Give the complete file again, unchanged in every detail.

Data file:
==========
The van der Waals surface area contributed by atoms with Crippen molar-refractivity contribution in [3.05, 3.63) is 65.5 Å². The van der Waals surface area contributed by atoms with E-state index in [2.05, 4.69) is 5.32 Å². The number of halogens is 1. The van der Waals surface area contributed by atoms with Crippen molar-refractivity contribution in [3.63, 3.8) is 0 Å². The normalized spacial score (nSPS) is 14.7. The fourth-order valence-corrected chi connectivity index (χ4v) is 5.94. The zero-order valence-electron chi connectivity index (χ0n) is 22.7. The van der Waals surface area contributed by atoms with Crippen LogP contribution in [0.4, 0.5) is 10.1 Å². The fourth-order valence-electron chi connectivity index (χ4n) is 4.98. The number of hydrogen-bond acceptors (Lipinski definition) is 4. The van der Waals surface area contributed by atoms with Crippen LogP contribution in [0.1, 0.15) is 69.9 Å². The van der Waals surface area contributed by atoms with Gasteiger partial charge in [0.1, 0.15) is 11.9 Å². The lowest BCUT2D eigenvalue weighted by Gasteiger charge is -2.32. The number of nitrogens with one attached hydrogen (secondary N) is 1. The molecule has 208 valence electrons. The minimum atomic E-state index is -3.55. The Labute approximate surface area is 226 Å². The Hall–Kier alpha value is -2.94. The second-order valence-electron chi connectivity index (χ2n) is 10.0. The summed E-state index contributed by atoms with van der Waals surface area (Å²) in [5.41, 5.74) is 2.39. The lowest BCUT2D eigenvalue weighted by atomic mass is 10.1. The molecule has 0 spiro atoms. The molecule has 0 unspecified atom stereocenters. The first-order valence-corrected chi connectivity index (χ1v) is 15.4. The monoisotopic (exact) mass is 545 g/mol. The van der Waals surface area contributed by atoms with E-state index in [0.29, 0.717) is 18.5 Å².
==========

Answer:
The van der Waals surface area contributed by atoms with Crippen molar-refractivity contribution in [3.05, 3.63) is 65.5 Å². The van der Waals surface area contributed by atoms with E-state index in [2.05, 4.69) is 5.32 Å². The number of halogens is 1. The van der Waals surface area contributed by atoms with Crippen molar-refractivity contribution in [3.63, 3.8) is 0 Å². The normalized spacial score (nSPS) is 14.7. The fourth-order valence-corrected chi connectivity index (χ4v) is 5.94. The zero-order valence-electron chi connectivity index (χ0n) is 22.7. The van der Waals surface area contributed by atoms with Crippen LogP contribution in [0.4, 0.5) is 10.1 Å². The fourth-order valence-electron chi connectivity index (χ4n) is 4.98. The number of hydrogen-bond acceptors (Lipinski definition) is 4. The van der Waals surface area contributed by atoms with Crippen LogP contribution in [0.1, 0.15) is 69.9 Å². The van der Waals surface area contributed by atoms with Gasteiger partial charge in [0.1, 0.15) is 11.9 Å². The lowest BCUT2D eigenvalue weighted by Gasteiger charge is -2.32. The number of nitrogens with one attached hydrogen (secondary N) is 1. The molecule has 208 valence electrons. The minimum atomic E-state index is -3.55. The Labute approximate surface area is 226 Å². The Hall–Kier alpha value is -2.94. The second-order valence-electron chi connectivity index (χ2n) is 10.0. The summed E-state index contributed by atoms with van der Waals surface area (Å²) in [5.41, 5.74) is 2.39. The lowest BCUT2D eigenvalue weighted by atomic mass is 10.1. The molecule has 0 spiro atoms. The molecule has 0 unspecified atom stereocenters. The first-order valence-corrected chi connectivity index (χ1v) is 15.4. The monoisotopic (exact) mass is 545 g/mol. The van der Waals surface area contributed by atoms with E-state index in [0.29, 0.717) is 18.5 Å².